[quote] Naturally, however, the Humourous stories were the prime favourites. The Jest-books, pure and simple, are, from their extremely coarse witticisms, utterly incapable of being reproduced for general reading nowadays, and the whole of them are more or less highly spiced.... In reding these books we mustnot, however look upon them from our present point of view. Whether men and women are better now than they used to be, is a moot point, but things used to be spoken of openly, which are now never whispered, and no harm was done, nor offence taken; so the broad humour of the jest-books was, after all, only exuberant fun, and many of the /bonnes histoire/ are extremely laughable, though to our own thinking equally indelicate. [end quote]

So, of course, he didn't include them in the book.


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Subject: RE: Origins: Round the Bay of Mexico
From: Joe Offer
Date: 30 Mar 15 - 12:09 AM

Here's the Traditional Ballad Index entry on this song.

Round the Bay of Mexico

DESCRIPTION: "Round the Bay of Mexico, Way, oh Susiana, Mexico is the place that I belong in...." The singer tells of courting girls "two at a time" and having them love him "because I don't tell everything that I know." He heads off to the fishing ground
AUTHOR: unknown
EARLIEST DATE: 1935 (field recording, Henry Lundy & David Pryor)
KEYWORDS: sailor courting
FOUND IN: Bahamas
REFERENCES (2 citations):
Lomax-Singing, pp. 88-89, "Round the Bay of Mexico" (1 text, 1 tune)
Silber-FSWB, p. 83, "Round the Bay of Mexico (Bay of Mexico)" (1 text)

Roud #207
RECORDINGS:
Henry Lundy & David Pryor, "Round the Bay of Mexico" (AAFS 512 B2, 1935; on LC05, LomaxCD1822-2)
CROSS-REFERENCES:
cf. "Cape Cod Girls" (lyrics)
NOTES: This is listed as having "new lyrics" by Paul Campbell (the Weavers, collectively), and "music adaption" by Tom Geraci. I have seen relatively little of the material elsewhere; this looks more like a new song from traditional materials than a touched-up traditional song. - RBW
Nope -- the song as touched up by the Weavers and friends is still quite close to the field recording from the Bahamas in 1935. - PJS
Last updated in version 3.2
File: FSWB083B

Go to the Ballad Search form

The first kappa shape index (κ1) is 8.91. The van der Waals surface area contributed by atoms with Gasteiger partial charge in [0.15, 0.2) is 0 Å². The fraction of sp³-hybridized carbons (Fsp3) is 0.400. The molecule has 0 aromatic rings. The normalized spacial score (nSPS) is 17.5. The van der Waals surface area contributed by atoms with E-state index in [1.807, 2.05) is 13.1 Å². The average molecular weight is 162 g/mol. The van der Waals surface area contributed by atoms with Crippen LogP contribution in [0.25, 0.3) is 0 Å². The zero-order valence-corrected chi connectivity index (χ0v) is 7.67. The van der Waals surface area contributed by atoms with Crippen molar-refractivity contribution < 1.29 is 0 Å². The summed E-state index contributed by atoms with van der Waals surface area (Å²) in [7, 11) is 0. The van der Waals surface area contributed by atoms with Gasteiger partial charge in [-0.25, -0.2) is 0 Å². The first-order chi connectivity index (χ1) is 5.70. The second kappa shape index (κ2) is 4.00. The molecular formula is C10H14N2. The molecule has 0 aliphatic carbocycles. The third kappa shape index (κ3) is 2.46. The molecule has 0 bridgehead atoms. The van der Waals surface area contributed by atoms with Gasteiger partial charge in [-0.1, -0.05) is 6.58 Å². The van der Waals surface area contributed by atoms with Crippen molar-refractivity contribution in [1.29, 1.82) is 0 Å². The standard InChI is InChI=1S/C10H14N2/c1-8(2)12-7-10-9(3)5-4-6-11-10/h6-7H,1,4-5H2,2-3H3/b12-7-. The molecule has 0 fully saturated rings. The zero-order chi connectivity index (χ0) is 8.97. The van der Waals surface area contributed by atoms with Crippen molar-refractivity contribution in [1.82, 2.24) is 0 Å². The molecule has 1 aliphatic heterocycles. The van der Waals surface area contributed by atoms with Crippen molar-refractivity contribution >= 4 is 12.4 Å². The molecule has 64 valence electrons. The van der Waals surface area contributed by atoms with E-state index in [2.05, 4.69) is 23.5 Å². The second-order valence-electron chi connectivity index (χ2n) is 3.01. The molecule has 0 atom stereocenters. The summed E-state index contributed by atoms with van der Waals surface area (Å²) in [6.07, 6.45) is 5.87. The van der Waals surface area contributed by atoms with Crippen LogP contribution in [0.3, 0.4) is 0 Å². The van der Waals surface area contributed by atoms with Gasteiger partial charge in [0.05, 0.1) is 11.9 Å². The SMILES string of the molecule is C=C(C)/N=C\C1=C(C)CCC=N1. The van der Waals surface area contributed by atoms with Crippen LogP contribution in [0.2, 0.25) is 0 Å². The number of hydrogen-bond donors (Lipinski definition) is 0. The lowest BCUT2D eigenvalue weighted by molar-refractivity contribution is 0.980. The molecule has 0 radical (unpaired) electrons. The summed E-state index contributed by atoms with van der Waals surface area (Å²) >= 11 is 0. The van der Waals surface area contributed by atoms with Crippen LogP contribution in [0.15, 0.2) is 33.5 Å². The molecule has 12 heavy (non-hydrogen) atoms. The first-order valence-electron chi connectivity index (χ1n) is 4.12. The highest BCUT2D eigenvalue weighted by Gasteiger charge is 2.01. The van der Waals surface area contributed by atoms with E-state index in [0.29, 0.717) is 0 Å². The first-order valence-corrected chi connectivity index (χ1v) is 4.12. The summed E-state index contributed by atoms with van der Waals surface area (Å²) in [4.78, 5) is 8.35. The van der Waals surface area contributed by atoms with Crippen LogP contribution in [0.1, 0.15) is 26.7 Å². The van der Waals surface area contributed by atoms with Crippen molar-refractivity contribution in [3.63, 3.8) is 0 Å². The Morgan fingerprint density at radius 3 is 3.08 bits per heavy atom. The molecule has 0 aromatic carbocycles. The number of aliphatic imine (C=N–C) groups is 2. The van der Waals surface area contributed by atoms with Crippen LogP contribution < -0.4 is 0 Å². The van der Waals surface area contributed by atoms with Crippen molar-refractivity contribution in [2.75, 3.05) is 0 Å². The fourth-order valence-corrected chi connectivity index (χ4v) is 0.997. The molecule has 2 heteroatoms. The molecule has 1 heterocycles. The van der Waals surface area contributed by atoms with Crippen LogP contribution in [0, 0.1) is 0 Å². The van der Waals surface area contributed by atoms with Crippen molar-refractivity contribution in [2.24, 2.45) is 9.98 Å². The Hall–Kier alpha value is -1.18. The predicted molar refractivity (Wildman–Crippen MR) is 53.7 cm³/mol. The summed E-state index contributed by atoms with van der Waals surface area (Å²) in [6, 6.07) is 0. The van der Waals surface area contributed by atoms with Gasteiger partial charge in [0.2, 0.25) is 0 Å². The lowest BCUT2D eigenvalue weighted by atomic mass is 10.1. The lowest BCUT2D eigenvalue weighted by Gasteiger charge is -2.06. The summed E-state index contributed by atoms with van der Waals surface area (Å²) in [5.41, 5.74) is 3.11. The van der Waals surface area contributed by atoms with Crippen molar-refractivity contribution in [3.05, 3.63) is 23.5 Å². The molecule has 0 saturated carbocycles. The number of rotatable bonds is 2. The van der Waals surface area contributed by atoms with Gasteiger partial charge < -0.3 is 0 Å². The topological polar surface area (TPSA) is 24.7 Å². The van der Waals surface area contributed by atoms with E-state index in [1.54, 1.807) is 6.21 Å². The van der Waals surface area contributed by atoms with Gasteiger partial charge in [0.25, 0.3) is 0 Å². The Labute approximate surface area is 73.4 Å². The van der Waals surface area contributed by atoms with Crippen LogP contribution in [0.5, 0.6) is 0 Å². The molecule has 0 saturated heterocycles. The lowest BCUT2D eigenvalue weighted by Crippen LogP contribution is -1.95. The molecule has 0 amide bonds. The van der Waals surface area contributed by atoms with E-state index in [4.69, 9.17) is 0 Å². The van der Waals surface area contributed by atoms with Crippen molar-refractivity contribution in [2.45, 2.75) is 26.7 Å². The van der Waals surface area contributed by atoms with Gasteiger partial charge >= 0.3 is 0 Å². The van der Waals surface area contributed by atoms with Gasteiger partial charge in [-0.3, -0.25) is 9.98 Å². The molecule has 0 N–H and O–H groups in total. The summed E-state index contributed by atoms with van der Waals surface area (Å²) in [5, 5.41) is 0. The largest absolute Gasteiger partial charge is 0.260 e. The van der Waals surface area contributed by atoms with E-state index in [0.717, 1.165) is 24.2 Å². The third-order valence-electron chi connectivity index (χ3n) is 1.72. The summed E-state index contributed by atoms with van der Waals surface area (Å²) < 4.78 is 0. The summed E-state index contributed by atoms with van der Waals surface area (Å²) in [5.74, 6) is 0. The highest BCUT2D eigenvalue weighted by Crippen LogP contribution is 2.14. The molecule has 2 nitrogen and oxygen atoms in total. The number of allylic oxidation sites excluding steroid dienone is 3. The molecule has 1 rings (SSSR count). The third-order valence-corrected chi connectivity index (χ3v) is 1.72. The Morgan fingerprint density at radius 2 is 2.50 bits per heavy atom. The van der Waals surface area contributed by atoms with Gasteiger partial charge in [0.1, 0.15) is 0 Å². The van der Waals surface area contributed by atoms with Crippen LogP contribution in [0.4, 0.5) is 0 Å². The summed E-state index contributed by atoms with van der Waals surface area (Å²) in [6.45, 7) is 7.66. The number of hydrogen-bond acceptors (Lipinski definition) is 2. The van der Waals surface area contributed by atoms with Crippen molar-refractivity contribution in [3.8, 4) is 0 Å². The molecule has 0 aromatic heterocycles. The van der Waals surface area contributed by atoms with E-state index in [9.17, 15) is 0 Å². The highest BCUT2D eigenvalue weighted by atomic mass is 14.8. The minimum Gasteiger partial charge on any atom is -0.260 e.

Go to the Ballad Index Song List

Go to the Ballad Index Instructions
Go to the Ballad Index Bibliography or Discography

The Ballad Index Copyright 2015 by Robert B. Waltz and David G. Engle.



And the Digital Tradition lyrics:

ROUND THE BAY OF MEXICO (from Digital Tradition)

It's 'round the Bay of Mexico
Way, Oh, Susianna,
Mexico is the place that I belong in,
Round the Bay of Mexico.

Those Nassau girls they love me so,
'Cause I don't tell everything I know.

When I was a young man, in my prime,
Take those pretty gals two at a time.

Nassau girls ain't got no comb,
Comb their hair with a whipper backbone.

Pretty gals in Mexico
Wriggle their arse with a roll and go.

Goodbye gals of Nassau town,
I'm bound away for the fishing ground.

Recorded by Killen- Fifty South, L of C Henry Lundy and Pappie
@sailor
filename[ BAYMEXCO
TUNE FILE: BAYMEXCO
CLICK TO PLAY
RG
The DT lyrics are almost the same as what I found in the Folksinger's Wordbook: snw words by Paul Campbell (the Weavers) TRO © 1953 Folkways Music Publishers. Are there any sources earlier than the 1935 Lomax "Southern Journey" recording from the Georgia Sea Islands?


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Subject: ADD Versions: Round the Bay of Mexico
From: Joe Offer
Date: 30 Mar 15 - 12:44 AM

Here's the version from Folksinger's Wordbook (Page 183); also in the pink (Vol 1-6) Collected Reprints from Sing Out!, page 13. (almost the same as those in the Digital Tradition):

ROUND THE BAY OF MEXICO

Then 'round the Bay of Mexico
Way, Oh, Susianna,
Mexico is the place that I belong in,
Round the Bay of Mexico.

Those Nassau girls they love me so,
'Cause I don't say everything that I know.

When I was a young man, in my prime,
I loved those young gals two at a time.

Nassau gals ain't got no comb,
Comb their hair with a whipper backbone.

Goodbye gals of Nassau town,
I'm bound away for the fishing ground.

New lyrics by Paul Campbell (The Weavers)
Music Adaptation by Tom Geraci
TRO Copyright 1953 Folkways Music Publishers


The earliesk known version of the song is almost the same. It was collected in Nassau in 1935 by Alan Lomax and Mary Elizabeth Barnicle from the singing of Henry Lunday and a man known only as "Pappie."

ROUND THE BAY OF MEXICO

Then 'round the Bay of Mexico
Way, Oh, Susianna,
Mexico is the place that I belong in,
Round the Bay of Mexico.

Oh, why those yellow girls they love me so?
'Cause I don't say everything that I know.

When I was a young man, in my prime,
I loved those young gals two at a time.

Those Nassau gals ain't got no comb,
They comb their hair with a whipper (grouper??) backbone.